A temper tantrum may be a sign of an unmet need.
Has my child had enough food and sleep?
In my experience, this is by far the most common issue when my kids are fussy. If it’s hunger, you can …
- Make sure they eat protein, stat. It’s especially important at breakfast! Here is a list of good sources of protein.
- Make sure their daily routine includes regular snack times to keep “hanger” at bay.
- If you have picky eaters, involve them in the food prep and presentation. Make it a fun, positive experience!
If it’s fatigue, you can …
- Step back and examine your child’s routine. Are they going to bed too late? Try moving their bedtime routine up by 15-minute increments every few days until you find what works.
- Create a bedtime routine that’s calm and soothing; leave plenty of time for the transition from play time to sleep time.
- Even if your child has dropped naptime, schedule in some “rest time” during the day. They may not fall asleep, but a chunk of quiet time may be all they need to feel refreshed.
Has my child had too much screen time?
Children’s brains are simply not equipped to deal with the overstimulation that screens create. The science is clear on this one. It’s too much for their brains to process.
That said, going screen-free is undeniably tough. Screens are everywhere in our culture, so quitting them completely can seem impossible. Even if you can’t cut it out altogether, try these strategies to reduce your kids’ exposure:
- Three words: Get them outside. As author Richard Louv has pointed out, kids today are suffering from nature deficit disorder. Ecotherapy isn’t only great for kids — it has lots of health benefits for parents, too!
- Make screen time a special treat. We instituted family movie night on Friday or Saturday night. Once we did this, the question changed from Can I watch TV? to Is it family movie night tonight?
- Take a break from your phone. I noticed that the times I was most likely to use a screen to entertain my kids were when I wanted to scroll mindlessly for a few minutes. It takes Herculean willpower but resist the urge to be on your phone when your kids are present.
Does my child need more independence?
Young children’s need to develop their intellect is usually recognized, but their need to develop their will is often overlooked. Because of this, a child can become frustrated, and might exert his will constantly or inappropriately. Encouraging your child’s independence wherever possible and channeling his need for autonomy can cut down on the power struggles.
- Follow the rule often used in nursing homes: never do anything for a resident that they can do for themselves. With kids, there are two important pre-conditions: first, you have to be certain that the child truly knows how to do a given task, and second, be sure to leave lots of extra time for them to do it. You may have to show them a few times how to put on their shoes, and then schedule an extra 10-minute time cushion for them to do it themselves before you have to leave the house.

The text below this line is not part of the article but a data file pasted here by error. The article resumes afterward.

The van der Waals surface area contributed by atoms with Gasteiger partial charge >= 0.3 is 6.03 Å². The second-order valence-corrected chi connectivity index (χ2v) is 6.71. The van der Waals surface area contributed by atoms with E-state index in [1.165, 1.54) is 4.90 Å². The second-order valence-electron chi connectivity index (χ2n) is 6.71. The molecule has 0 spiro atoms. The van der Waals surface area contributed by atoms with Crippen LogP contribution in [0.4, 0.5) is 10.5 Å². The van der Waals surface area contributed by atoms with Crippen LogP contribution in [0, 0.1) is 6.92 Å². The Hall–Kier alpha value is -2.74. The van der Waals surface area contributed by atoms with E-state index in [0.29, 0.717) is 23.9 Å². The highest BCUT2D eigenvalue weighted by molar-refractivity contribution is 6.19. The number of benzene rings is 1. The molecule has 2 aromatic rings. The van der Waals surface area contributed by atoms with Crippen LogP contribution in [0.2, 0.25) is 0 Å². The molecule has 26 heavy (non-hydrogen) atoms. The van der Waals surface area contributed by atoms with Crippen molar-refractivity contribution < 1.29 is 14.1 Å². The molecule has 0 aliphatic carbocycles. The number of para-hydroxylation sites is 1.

- Go through your house at your child’s level to see what tweaks you can do to facilitate your child’s independence. Move the kid cups to a lower shelf in the kitchen so they can get their own water. Hang coat hooks at kid-level so they can get their own jacket. Use step stools and faucet extenders in bathrooms.
- Give them a choice whenever possible. Your child doesn’t get a choice about the vast majority of her daily life. Avoid the battle of wills by offering an option alongside the non-negotiable: “It’s time to go. Would you prefer to put on your shoes or jacket first?”
Are my expectations reasonable?
So often when we tell our kids to do something, or tell them not to do something, or how to do something, or how quickly to do something, it is for our convenience. We fail to treat children with the same dignity that we routinely give to others — for example, an elderly relative who moves more slowly than we do, or a friend with a physical disability who requires special assistance at times. In those situations, our expectations are aligned with the abilities of the other person, and our attitude toward them remains respectful and kind. With children, we must extend the same courtesy. Instead of seeing them as miniature adults and expecting adult levels of self-control, motor skills, or verbal ability, we need to see them as the unique beings they are and strive to ensure that our expectations are appropriate for their developmental level.
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